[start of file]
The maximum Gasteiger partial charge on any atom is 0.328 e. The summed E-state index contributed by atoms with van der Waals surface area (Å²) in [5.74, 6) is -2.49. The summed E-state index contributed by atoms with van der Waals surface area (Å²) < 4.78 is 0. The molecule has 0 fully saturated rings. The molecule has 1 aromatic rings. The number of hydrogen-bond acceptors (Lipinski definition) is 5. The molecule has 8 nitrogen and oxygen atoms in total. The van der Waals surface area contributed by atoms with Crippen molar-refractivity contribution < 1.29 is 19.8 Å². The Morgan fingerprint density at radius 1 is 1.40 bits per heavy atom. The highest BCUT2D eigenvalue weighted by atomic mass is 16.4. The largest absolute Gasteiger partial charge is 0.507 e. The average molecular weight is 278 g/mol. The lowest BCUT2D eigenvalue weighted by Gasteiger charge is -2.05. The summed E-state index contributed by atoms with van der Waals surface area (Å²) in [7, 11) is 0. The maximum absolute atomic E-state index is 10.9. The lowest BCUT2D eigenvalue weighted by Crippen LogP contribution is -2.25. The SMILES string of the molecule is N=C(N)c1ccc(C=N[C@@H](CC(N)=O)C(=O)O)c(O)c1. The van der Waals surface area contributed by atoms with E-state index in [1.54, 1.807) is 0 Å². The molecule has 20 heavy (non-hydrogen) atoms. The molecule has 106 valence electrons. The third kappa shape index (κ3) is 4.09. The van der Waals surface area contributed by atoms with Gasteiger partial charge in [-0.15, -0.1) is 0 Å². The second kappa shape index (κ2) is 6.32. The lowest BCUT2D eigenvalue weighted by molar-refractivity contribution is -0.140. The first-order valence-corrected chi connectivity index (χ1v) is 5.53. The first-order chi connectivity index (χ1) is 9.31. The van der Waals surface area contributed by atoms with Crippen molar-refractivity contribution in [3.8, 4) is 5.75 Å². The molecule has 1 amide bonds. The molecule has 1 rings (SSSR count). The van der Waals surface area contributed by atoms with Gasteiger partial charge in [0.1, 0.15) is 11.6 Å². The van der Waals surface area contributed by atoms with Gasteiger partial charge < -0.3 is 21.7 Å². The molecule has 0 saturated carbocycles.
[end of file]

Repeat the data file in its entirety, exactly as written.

The maximum Gasteiger partial charge on any atom is 0.328 e. The summed E-state index contributed by atoms with van der Waals surface area (Å²) in [5.74, 6) is -2.49. The summed E-state index contributed by atoms with van der Waals surface area (Å²) < 4.78 is 0. The molecule has 0 fully saturated rings. The molecule has 1 aromatic rings. The number of hydrogen-bond acceptors (Lipinski definition) is 5. The molecule has 8 nitrogen and oxygen atoms in total. The van der Waals surface area contributed by atoms with Crippen molar-refractivity contribution < 1.29 is 19.8 Å². The Morgan fingerprint density at radius 1 is 1.40 bits per heavy atom. The highest BCUT2D eigenvalue weighted by atomic mass is 16.4. The largest absolute Gasteiger partial charge is 0.507 e. The average molecular weight is 278 g/mol. The lowest BCUT2D eigenvalue weighted by Gasteiger charge is -2.05. The summed E-state index contributed by atoms with van der Waals surface area (Å²) in [7, 11) is 0. The maximum absolute atomic E-state index is 10.9. The lowest BCUT2D eigenvalue weighted by Crippen LogP contribution is -2.25. The SMILES string of the molecule is N=C(N)c1ccc(C=N[C@@H](CC(N)=O)C(=O)O)c(O)c1. The van der Waals surface area contributed by atoms with E-state index in [1.54, 1.807) is 0 Å². The molecule has 20 heavy (non-hydrogen) atoms. The molecule has 106 valence electrons. The third kappa shape index (κ3) is 4.09. The van der Waals surface area contributed by atoms with Gasteiger partial charge in [-0.15, -0.1) is 0 Å². The second kappa shape index (κ2) is 6.32. The lowest BCUT2D eigenvalue weighted by molar-refractivity contribution is -0.140. The first-order valence-corrected chi connectivity index (χ1v) is 5.53. The first-order chi connectivity index (χ1) is 9.31. The van der Waals surface area contributed by atoms with Crippen molar-refractivity contribution in [3.8, 4) is 5.75 Å². The molecule has 1 amide bonds. The molecule has 1 rings (SSSR count). The van der Waals surface area contributed by atoms with Gasteiger partial charge in [0.1, 0.15) is 11.6 Å². The van der Waals surface area contributed by atoms with Gasteiger partial charge < -0.3 is 21.7 Å². The molecule has 0 saturated carbocycles.